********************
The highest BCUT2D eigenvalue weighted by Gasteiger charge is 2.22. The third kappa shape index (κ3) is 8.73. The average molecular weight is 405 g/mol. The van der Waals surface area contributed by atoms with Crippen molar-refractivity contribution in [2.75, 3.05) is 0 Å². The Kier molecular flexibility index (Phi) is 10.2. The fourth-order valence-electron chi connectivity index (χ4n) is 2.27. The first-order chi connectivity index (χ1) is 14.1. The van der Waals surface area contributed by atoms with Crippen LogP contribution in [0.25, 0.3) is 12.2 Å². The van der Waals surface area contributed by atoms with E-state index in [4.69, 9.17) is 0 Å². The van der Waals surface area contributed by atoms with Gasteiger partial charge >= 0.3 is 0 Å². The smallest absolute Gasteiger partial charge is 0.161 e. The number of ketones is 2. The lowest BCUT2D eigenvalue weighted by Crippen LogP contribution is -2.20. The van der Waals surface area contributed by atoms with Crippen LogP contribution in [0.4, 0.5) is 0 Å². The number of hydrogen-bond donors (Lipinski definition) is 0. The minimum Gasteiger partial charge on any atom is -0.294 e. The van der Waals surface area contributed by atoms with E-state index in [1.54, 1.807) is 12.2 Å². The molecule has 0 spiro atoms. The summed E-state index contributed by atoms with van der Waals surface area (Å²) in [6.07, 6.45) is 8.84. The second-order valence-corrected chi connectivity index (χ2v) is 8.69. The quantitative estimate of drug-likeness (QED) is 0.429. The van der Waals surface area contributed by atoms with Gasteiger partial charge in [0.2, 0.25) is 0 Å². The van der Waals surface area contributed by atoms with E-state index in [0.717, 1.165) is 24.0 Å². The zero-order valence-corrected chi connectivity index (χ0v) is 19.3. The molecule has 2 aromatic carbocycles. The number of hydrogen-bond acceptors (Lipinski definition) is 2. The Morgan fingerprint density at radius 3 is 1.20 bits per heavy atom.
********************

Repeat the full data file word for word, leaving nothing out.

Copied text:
The highest BCUT2D eigenvalue weighted by Gasteiger charge is 2.22. The third kappa shape index (κ3) is 8.73. The average molecular weight is 405 g/mol. The van der Waals surface area contributed by atoms with Crippen molar-refractivity contribution in [2.75, 3.05) is 0 Å². The Kier molecular flexibility index (Phi) is 10.2. The fourth-order valence-electron chi connectivity index (χ4n) is 2.27. The first-order chi connectivity index (χ1) is 14.1. The van der Waals surface area contributed by atoms with Crippen LogP contribution in [0.25, 0.3) is 12.2 Å². The van der Waals surface area contributed by atoms with E-state index in [4.69, 9.17) is 0 Å². The van der Waals surface area contributed by atoms with Gasteiger partial charge >= 0.3 is 0 Å². The smallest absolute Gasteiger partial charge is 0.161 e. The number of ketones is 2. The lowest BCUT2D eigenvalue weighted by Crippen LogP contribution is -2.20. The van der Waals surface area contributed by atoms with Crippen LogP contribution in [0.4, 0.5) is 0 Å². The number of hydrogen-bond donors (Lipinski definition) is 0. The minimum Gasteiger partial charge on any atom is -0.294 e. The van der Waals surface area contributed by atoms with E-state index in [1.54, 1.807) is 12.2 Å². The molecule has 0 spiro atoms. The summed E-state index contributed by atoms with van der Waals surface area (Å²) in [6.07, 6.45) is 8.84. The second-order valence-corrected chi connectivity index (χ2v) is 8.69. The quantitative estimate of drug-likeness (QED) is 0.429. The van der Waals surface area contributed by atoms with Gasteiger partial charge in [0.2, 0.25) is 0 Å². The van der Waals surface area contributed by atoms with E-state index in [0.717, 1.165) is 24.0 Å². The zero-order valence-corrected chi connectivity index (χ0v) is 19.3. The molecule has 2 aromatic carbocycles. The number of hydrogen-bond acceptors (Lipinski definition) is 2. The Morgan fingerprint density at radius 3 is 1.20 bits per heavy atom.